She should have done this a long time ago, because the moment I took a drag I was instantly in a better mood. I closed my eyes to savor this moment, this taste, this relief. I knew whatever was in the envelope was most likely going to be the nail in my coffin.
“Miss. Johnson, I’ve given you ample time to be honest with me and you haven’t. I’ve offered you a lie-detector test to prove your innocence, of which you declined. I’d like to give you one last opportunity to be honest with me as I already know the truth, I’d just like to hear it from you.”
“I was honest with you. You pulled out the photos of me at the pawn shop and I admitted to taking the stuff, I’m not sure what else you want—“
“Of course you did! You had to!,” she screamed. “We’ve got your face, clear as day pawning all of Deputy Henlin and his parents shit. You signed a piece of paper with your fingerprint at the pawn shops stating you were the rightful owner of these items.. We have copies of your drivers license from the pawn shop. So yeah, I can understand why you admitted to those things, because you didn’t have a God Damn choice.”
She leaned forward and tapped the table with her index finger as she continued berating me. “When I asked you why, you claimed you owed some drug lord money which is obviously complete bullshit. Now what I need from you is some honesty regarding the guns and the wallet. It’s clear you took them. So let’s just get this over with.”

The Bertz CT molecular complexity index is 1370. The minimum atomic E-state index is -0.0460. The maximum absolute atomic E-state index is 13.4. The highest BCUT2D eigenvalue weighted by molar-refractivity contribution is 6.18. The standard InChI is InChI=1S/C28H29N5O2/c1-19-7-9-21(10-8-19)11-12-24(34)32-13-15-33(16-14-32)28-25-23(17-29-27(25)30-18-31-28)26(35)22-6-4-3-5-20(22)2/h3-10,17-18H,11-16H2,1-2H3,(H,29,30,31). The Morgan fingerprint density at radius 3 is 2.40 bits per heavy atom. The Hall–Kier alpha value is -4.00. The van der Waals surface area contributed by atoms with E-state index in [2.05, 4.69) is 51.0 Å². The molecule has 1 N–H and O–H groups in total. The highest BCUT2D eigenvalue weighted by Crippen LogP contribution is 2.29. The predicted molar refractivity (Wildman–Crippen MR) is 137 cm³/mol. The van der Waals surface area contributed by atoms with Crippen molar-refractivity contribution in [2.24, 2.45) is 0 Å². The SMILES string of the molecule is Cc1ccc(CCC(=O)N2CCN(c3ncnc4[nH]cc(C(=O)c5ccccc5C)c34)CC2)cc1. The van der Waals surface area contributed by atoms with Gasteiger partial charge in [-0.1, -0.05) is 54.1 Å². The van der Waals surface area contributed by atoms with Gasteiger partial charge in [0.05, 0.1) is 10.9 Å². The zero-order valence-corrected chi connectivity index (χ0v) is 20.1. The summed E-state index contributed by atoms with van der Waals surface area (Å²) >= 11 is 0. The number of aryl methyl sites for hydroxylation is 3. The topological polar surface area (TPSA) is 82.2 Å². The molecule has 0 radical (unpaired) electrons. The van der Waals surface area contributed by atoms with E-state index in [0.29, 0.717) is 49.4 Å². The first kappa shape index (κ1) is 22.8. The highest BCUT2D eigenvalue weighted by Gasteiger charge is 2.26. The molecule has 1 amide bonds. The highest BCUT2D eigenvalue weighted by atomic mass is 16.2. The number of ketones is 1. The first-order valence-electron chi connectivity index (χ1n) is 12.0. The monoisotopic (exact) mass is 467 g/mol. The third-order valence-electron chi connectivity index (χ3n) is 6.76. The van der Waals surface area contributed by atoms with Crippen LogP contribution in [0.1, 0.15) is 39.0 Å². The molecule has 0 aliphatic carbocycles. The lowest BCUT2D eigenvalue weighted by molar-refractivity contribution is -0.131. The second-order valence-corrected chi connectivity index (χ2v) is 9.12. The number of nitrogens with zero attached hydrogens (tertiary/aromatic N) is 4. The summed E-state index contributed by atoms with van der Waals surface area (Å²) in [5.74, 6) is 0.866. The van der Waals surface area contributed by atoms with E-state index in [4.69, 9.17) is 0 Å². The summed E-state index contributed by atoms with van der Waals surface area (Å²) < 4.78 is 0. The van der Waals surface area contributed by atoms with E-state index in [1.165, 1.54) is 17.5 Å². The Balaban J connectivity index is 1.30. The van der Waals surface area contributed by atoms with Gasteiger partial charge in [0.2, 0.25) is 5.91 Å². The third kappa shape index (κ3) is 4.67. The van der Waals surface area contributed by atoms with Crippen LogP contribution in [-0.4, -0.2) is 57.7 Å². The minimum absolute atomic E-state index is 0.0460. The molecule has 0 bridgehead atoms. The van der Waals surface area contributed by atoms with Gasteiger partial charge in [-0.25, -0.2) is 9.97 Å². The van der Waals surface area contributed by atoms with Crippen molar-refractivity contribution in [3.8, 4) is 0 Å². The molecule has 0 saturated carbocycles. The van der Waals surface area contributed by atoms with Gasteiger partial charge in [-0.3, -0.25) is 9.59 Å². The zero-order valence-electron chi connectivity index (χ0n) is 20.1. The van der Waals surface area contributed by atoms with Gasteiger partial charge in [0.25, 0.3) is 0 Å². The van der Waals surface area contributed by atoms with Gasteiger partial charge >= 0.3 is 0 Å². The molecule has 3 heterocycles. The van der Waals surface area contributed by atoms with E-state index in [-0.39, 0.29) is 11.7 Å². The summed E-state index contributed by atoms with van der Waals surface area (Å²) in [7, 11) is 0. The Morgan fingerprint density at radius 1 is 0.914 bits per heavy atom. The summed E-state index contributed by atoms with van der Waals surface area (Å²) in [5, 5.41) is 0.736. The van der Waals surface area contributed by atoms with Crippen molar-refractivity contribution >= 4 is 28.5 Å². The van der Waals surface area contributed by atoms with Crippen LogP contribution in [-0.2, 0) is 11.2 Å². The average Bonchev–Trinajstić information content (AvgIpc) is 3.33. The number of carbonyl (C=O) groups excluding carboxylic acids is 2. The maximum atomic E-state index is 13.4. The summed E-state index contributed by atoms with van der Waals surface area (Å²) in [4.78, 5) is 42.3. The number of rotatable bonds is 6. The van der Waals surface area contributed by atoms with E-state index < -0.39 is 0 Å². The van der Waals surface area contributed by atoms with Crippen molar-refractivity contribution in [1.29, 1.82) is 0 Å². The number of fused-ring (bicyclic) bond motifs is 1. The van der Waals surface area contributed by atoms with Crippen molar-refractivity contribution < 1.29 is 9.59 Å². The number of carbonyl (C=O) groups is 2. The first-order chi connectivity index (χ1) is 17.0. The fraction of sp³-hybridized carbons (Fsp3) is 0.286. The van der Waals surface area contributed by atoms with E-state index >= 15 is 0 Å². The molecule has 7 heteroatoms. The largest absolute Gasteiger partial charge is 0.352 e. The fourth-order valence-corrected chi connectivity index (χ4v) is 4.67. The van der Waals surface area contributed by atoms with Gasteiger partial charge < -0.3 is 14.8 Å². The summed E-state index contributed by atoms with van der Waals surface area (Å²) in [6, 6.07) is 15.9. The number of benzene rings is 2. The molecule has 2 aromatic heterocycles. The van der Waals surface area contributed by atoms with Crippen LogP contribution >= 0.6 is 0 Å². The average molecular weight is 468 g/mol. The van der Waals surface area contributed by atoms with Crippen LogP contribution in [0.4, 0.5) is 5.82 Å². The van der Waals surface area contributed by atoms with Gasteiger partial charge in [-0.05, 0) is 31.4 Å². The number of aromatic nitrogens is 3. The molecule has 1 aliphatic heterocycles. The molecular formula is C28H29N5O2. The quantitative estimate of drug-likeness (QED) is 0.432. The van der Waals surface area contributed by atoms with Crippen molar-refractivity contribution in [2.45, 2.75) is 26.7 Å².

Part of me wished Det. Avalon were in here too. He was much nicer, and her presence alone indicated that they no longer needed “the nice guy”. They were done trying to coax a confession. They didn’t need one anymore, they had their proof.
I stared across the table at her, refusing to say a word. For all I knew, the envelope was filled with pictures of cats, and if these cops were bluffing, I was not about to rat myself out, they’d have to come all the way to me.
“Okay, you wanna play it that way?” Det. Sherlin asked, realizing I wasn’t going to cooperate. “You want to make it difficult, that’s fine, I can play too. In fact, I wanna play a game now. Let’s play ‘Guess What’s In The Envelope.”
I crossed my arms defiantly and settled into my chair.
“Okey Dokey.” She said, pulling the stack of papers from the envelope and laying them face up in front of me.
I leaned forward to get a better look, and the moment my brain processed what was on those papers, every muscle in my body gave out at once.